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 Encyclopedia - Itchy Eyes

Why do eye allergies occur?
How do you know you have itchy eyes?
How can you prevent itchy eyes?

Most cases of itchy eyes are related in some way to allergic reactions. The eye is one of the most sensitive organs of the body. Because it is moist and exposed, it is easy for airborne allergens, such as pollens and pet dander, to adhere to the ocular surface causing allergic reactions. The eye is also more sensitive to systemic allergies, such as those to food or cosmetics. Allergic reactions in the eye are also called allergic conjunctivitis because the source of the problem is in the conjunctiva, the mucous membrane that lines the inner surface of the eyelid and the front of the eyeball (See Anatomy of the Eye).

Any condition that causes the eye to be irritated can also cause itching. Other common eye disorders that may be associated with itching are blepharitis and dry eye syndrome. For this reason, you should see an eye doctor if you experience itchy eyes.

Why do eye allergies occur?

Like all allergies, the allergies that cause eyes to itch are overreactions to foreign substances by the body's immune system. In response to these foreign substances, the body releases chemical mediators that are designed to protect the body, the most common being histamine. In people without allergies, the release of these substances are controlled and produces few, if any symptoms. In an allergic person, the mediators are released in excessive amounts causing itchy eyes, swelling of the eye area, inflammation, irritation, and excessive tearing. In essence, substances produced by the body itself are responsible for itchy eyes and other allergic symptoms.

Allergic reactions in the eyes, or ocular allergies, can be caused by something in the air such as pollen, animal dander, dust, or molds. They can be seasonal, or they may be perennial, affecting sufferers unpredictably throughout the year. Bacteria, food sensitivities, cosmetics, fabrics, soaps, and other substances may cause year-round allergies. Plant pollens and molds are the most common causes for chronic seasonal allergies. Ocular allergies in contact lens patients can be either environmental or because of contact lens solutions.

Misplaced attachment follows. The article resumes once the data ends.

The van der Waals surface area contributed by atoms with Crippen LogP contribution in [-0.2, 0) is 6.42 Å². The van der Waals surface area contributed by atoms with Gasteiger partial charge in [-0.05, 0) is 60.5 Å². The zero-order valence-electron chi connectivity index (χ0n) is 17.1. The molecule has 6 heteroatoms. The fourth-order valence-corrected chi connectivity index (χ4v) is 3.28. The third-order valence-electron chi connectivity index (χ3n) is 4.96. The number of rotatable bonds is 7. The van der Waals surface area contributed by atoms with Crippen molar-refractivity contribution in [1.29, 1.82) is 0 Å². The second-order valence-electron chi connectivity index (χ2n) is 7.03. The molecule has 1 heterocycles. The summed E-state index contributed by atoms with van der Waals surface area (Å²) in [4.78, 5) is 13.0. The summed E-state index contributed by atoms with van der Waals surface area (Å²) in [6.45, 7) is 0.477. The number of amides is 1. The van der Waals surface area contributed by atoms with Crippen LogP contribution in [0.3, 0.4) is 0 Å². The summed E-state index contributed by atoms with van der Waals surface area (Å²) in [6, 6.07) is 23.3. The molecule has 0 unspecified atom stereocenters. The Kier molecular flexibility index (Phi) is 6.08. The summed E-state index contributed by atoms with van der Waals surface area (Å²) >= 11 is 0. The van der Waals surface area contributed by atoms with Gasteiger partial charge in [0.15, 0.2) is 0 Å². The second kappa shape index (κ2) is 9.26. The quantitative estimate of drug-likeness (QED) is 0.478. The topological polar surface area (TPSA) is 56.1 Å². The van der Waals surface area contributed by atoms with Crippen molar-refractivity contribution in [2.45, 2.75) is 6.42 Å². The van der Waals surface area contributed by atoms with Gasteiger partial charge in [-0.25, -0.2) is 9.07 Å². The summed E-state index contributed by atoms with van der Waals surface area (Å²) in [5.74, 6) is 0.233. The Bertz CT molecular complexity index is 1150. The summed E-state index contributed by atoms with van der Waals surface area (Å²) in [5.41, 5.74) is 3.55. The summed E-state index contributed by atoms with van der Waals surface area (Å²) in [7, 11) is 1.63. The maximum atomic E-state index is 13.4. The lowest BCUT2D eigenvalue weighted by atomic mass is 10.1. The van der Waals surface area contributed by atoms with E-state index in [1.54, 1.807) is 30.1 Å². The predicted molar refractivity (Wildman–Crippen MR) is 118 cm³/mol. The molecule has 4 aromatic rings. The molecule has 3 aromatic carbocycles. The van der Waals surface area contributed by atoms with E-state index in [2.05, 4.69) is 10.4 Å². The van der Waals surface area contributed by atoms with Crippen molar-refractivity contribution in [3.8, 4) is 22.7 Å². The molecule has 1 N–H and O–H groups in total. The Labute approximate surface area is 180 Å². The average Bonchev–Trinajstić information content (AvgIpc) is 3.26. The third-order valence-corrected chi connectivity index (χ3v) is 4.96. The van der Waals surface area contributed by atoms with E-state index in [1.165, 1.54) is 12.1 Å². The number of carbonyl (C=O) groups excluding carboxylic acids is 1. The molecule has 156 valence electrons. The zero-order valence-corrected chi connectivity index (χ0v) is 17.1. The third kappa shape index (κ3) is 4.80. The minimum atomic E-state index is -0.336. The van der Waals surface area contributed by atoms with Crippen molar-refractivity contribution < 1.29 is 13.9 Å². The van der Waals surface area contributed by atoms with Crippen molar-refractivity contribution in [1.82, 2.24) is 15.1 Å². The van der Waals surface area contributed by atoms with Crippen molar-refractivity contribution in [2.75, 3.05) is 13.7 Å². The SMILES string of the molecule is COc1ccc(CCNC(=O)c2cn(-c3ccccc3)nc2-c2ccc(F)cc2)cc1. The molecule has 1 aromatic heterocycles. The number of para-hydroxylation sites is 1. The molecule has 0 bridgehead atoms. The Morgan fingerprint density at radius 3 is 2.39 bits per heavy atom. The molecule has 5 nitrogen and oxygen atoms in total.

How do you know you have itchy eyes?

Itchy eyes often look red and are accompanied by symptoms of irritation, burning, and a full feeling. People with this condition have a tendency to rub their eyes and might also have blurry vision and/or some discharge. Allergic conjunctivitis may or may not be accompanied by other familiar allergy symptoms such as congestion and sneezing.

How can you prevent itchy eyes?

The best way to protect your eye from itching due to allergies is to avoid allergens completely. Some of the most common are cigarette smoke, cat dander, smog, some houseplants, and petroleum solvents. It is important to determine the cause of allergies where possible. An allergist can provide a comprehensive battery of tests.

Rubbing your eye aggravates the itching condition. Instead, apply cool compresses to the eyelids. Artificial tears can also help reduce the itching, and they wash away some of the allergens and the mediators produced by the immune system.

Antihistamines are medicines designed to block the release of histamine, which causes many of the symptoms associated with eye allergies. Oral antihistamines are convenient to take, but often take more than an hour to work. Some can also produce side effects such as drowsiness, irritability, and dryness. These work best when taken before exposure to the allergen -- a situation that is not always possible.

Many prescription and over-the-counter eye drops containing both antihistamines and decongestants are available to treat eye allergies. Some of these ease the symptoms of allergies, while others work to prevent the release of histamines. In severe cases, steroid eye drops may be used to relieve itching.

Because itchy, burning eyes may be an indication of conditions other than allergies, consult an eye doctor to determine the exact cause.

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